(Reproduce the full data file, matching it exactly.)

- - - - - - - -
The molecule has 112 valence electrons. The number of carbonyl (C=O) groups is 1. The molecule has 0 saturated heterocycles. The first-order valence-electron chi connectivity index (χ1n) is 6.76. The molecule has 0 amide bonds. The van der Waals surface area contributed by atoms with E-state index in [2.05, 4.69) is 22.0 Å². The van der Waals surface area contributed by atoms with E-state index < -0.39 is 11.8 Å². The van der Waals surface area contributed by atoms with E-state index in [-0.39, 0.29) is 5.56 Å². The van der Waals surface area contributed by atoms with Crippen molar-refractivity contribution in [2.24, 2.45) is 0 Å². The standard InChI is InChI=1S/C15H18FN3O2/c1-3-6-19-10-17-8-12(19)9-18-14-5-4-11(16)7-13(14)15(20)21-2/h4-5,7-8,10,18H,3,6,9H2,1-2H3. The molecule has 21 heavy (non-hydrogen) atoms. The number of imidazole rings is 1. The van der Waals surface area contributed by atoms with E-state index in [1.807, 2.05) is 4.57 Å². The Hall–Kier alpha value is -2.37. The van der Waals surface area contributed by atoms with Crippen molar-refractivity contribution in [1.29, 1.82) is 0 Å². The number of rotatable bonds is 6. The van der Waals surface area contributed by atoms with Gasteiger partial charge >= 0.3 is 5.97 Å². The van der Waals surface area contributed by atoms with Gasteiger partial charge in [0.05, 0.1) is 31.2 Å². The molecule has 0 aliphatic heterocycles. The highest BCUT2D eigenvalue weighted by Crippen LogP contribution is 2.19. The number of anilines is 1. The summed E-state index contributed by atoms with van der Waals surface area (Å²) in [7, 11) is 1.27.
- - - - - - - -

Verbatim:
The molecule has 112 valence electrons. The number of carbonyl (C=O) groups is 1. The molecule has 0 saturated heterocycles. The first-order valence-electron chi connectivity index (χ1n) is 6.76. The molecule has 0 amide bonds. The van der Waals surface area contributed by atoms with E-state index in [2.05, 4.69) is 22.0 Å². The van der Waals surface area contributed by atoms with E-state index < -0.39 is 11.8 Å². The van der Waals surface area contributed by atoms with E-state index in [-0.39, 0.29) is 5.56 Å². The van der Waals surface area contributed by atoms with Crippen molar-refractivity contribution in [2.24, 2.45) is 0 Å². The standard InChI is InChI=1S/C15H18FN3O2/c1-3-6-19-10-17-8-12(19)9-18-14-5-4-11(16)7-13(14)15(20)21-2/h4-5,7-8,10,18H,3,6,9H2,1-2H3. The molecule has 21 heavy (non-hydrogen) atoms. The number of imidazole rings is 1. The van der Waals surface area contributed by atoms with E-state index in [1.807, 2.05) is 4.57 Å². The Hall–Kier alpha value is -2.37. The van der Waals surface area contributed by atoms with Crippen molar-refractivity contribution in [1.29, 1.82) is 0 Å². The number of rotatable bonds is 6. The van der Waals surface area contributed by atoms with Gasteiger partial charge >= 0.3 is 5.97 Å². The van der Waals surface area contributed by atoms with Gasteiger partial charge in [0.05, 0.1) is 31.2 Å². The molecule has 0 aliphatic heterocycles. The highest BCUT2D eigenvalue weighted by Crippen LogP contribution is 2.19. The number of anilines is 1. The summed E-state index contributed by atoms with van der Waals surface area (Å²) in [7, 11) is 1.27.